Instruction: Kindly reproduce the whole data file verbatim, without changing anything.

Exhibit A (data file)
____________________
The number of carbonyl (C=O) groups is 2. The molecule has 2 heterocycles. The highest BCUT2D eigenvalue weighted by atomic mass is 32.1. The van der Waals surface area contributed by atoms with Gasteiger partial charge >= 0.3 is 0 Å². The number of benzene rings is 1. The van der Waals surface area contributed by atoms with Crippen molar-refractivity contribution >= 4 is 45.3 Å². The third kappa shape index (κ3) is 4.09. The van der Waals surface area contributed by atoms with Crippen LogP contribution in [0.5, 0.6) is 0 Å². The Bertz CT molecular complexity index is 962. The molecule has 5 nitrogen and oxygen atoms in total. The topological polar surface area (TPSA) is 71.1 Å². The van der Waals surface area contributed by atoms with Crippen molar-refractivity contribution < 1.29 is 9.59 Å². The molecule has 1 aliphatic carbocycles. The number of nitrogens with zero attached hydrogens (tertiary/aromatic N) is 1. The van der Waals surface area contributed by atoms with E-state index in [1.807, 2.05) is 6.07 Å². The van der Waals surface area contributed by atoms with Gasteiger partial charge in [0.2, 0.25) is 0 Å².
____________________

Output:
The number of carbonyl (C=O) groups is 2. The molecule has 2 heterocycles. The highest BCUT2D eigenvalue weighted by atomic mass is 32.1. The van der Waals surface area contributed by atoms with Gasteiger partial charge >= 0.3 is 0 Å². The number of benzene rings is 1. The van der Waals surface area contributed by atoms with Crippen molar-refractivity contribution >= 4 is 45.3 Å². The third kappa shape index (κ3) is 4.09. The van der Waals surface area contributed by atoms with Crippen LogP contribution in [0.5, 0.6) is 0 Å². The Bertz CT molecular complexity index is 962. The molecule has 5 nitrogen and oxygen atoms in total. The topological polar surface area (TPSA) is 71.1 Å². The van der Waals surface area contributed by atoms with Crippen molar-refractivity contribution < 1.29 is 9.59 Å². The molecule has 1 aliphatic carbocycles. The number of nitrogens with zero attached hydrogens (tertiary/aromatic N) is 1. The van der Waals surface area contributed by atoms with E-state index in [1.807, 2.05) is 6.07 Å². The van der Waals surface area contributed by atoms with Gasteiger partial charge in [0.2, 0.25) is 0 Å².